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Terracotta Radiant Heater


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#1 DesertHawk

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Posted 01 June 2011 - 10:47 PM

B) I read about someone selling a contraption made from unglazed red clay flower pots several years ago. About 3 or 4 clay pots each a little smaller mounted together on a bolt, one inside the next. Kind of like a bell. { http://hackedgadgets...-candle-heater/ } I figured if one of these contraptions was placed over the burner on the stove, the clay pots would collect, store & radiate the heat from the burner and warm up the interior of an Egg pretty fast.

I make one and used it last summer when it got cold after thunder storms with hail came to visit while we were camping at about 9,000'. It worked really well and kept radiating heat after the burner was turned off. It was a dryer heat than the catalytic heater, which does put moisture into the trailer. We were pleased with it. I believe I used 4 pots and less nuts & washers than the original terracotta pot candle heater had.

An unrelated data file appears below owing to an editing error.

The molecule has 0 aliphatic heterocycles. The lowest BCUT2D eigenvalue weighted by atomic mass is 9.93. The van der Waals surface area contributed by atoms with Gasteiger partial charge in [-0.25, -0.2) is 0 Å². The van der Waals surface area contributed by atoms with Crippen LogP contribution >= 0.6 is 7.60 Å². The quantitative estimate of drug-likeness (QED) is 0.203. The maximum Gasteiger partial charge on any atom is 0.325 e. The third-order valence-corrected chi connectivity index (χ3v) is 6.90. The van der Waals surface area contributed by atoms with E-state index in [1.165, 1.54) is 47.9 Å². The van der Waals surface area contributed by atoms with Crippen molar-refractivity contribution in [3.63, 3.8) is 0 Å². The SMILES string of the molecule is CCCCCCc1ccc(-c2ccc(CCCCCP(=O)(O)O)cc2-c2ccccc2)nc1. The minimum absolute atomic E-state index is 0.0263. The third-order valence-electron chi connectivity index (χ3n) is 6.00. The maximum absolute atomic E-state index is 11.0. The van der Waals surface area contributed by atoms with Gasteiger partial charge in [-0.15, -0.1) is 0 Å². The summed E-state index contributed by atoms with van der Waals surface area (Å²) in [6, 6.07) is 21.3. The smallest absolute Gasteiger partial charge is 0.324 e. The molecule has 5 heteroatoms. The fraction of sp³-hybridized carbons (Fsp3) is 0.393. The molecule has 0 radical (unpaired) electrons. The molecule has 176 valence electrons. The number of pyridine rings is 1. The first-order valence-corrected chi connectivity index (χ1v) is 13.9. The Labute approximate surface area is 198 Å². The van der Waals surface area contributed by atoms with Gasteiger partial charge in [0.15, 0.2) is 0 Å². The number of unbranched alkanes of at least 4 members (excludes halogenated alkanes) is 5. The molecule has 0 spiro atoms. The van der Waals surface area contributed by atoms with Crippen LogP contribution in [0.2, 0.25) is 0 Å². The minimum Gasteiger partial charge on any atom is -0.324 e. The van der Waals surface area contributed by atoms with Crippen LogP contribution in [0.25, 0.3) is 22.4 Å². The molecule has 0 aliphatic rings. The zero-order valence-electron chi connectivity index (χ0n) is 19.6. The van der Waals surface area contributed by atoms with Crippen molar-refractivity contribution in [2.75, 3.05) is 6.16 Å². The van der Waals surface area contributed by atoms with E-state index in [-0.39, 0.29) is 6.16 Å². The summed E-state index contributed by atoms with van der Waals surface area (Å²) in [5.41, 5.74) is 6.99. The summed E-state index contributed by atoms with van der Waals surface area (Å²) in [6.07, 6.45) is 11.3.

Remember to keep from waking up dead from carbon monoxide affixation, you have to leave something opened a little (a top vent or window or both) so some fresh air can come in. Once the burner is off, close the venting to keep the heat in longer.

It did warm up the Scamp quickly and then radiated heat for some time after the burner was off. Very happy & it was a nice dry heat.

http://heatstick.com/_Process.htm

A Warning Addition to the Post:
:wow: Dutchman wrote: "Many years ago I tried this aboard my sailboat. After the pot got good and hot it suddenly cracked and redhot pieces fell on deck and cushions. Mad scramble with water, and much hissing, before I got the pieces cool enough to pick up."

The thought about the pots cracking has entered my mind.......something to consider. I have only used it twice so far. Not sure if using only a very low flame would keep it from cracking or not??? The inventor does warn people about making one of his gadgets, the cracking and pieces flying maybe why. May just be too Chancy to Use.

From the description, it seems to have not only cracked, but explode somewhat as well. It is a good heads up. This might not be such a good idea after all.